Welcome to my conversation with the innovative, hard-working, and articulate Caroline Macfarland, founder and executive director of the first visual and crowdsourced think tank: CoVi. Caroline was named one of Management Today’s 35 Women under 35 in 2015 for her progressive work in the think tank world. Previously the Managing Director of think tank Respublica and adviser to the Big Lottery Fund, the largest charitable funder in the UK, Caroline went on to found CoVi, a think tank based in Somerset House, London. While conventional think tanks often conduct research and produce large reports at the end of the process to disseminate conclusions, CoVi seeks to involve the public in their work by producing content each step of the way. Often, this content is visually oriented and innovative, encouraging inactive political populations to engage in discussions about important issues in the UK and around the world. As they say in their mission statement, CoVi aims to “promote civic engagement beyond a politically active minority.”
Our conversation steered towards how Caroline gained a sense of clarity in her professional life, how she dealt with the challenges of starting an organization from the ground up, and if her definition of success has changed in the process. She also gives insight into the resonance of political issues around the world, and the potential problems of thinking that one’s viewpoint and problems are singular to his or her own community or country.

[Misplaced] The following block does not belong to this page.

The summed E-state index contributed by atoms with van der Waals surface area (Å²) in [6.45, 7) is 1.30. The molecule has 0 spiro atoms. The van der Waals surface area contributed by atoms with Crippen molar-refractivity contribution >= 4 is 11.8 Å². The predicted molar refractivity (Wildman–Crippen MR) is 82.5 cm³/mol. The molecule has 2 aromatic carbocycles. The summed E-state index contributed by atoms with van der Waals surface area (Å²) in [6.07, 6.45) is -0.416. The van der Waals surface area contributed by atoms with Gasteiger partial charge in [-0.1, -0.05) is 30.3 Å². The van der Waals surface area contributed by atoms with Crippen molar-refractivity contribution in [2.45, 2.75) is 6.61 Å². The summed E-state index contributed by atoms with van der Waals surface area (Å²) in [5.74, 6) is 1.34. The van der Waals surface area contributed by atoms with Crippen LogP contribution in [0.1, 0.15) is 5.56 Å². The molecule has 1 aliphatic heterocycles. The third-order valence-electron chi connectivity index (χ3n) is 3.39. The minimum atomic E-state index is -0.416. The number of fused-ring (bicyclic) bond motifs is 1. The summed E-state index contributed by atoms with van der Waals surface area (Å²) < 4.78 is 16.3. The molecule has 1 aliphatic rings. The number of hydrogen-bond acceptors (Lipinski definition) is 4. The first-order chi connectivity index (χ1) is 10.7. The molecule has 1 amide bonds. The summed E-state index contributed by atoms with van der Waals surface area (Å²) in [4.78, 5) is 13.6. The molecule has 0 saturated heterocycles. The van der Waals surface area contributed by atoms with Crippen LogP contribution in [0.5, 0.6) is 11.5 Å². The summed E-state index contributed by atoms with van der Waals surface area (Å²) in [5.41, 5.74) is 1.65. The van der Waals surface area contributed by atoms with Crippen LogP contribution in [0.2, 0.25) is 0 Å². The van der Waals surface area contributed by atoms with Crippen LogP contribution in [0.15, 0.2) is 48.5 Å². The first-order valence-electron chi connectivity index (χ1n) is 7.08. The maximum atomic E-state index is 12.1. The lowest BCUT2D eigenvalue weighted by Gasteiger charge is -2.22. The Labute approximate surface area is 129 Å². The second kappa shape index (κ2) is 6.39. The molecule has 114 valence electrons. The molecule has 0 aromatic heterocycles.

The conversation in full is available at the end of this article, or continue below to listen in on video highlights of the creation of CoVi, the difficulties that millennials are now facing in the workforce, and political tensions and the concept of the Common Good.
Caroline explains that she never intended to work in think tanks, but that her career ambitions inadvertently led her into this realm.
“My career ambitions were originally to go into PR and Communications because I thought the way you communicate ideas is the way in which you change the world.”
She elaborates on CoVi’s mission to revive the concept of the common good, and we discuss how political tensions are exacerbated by a lack of global awareness.
“We live in a world where people are less affiliated with traditional institutions or conventional social divides. So, I think applying the common good to politics is something which is responsive to the ways in which people don’t have those traditional allegiances anymore, and they are less likely to define as left-wing or right-wing…and more likely to identify with a balance of ideas and opinions.”
CoVi does a lot of work with millennials (or generation y) members. We discuss how the job market that young people are facing is overwhelming in the amount of different careers available.
“There’s a lot more freedom and there’s a lot more openness about what we do in life generally. And I think that’s a really massive opportunity but it’s also quite a challenge as well. There are too many options sometimes.”
Watch my full conversation with Caroline here:
My podcast about this conversation will be released next week on iTunes and Soundcloud. I will have a new conversation on this website in two weeks!
Thank you for listening or watching. Speak to you soon,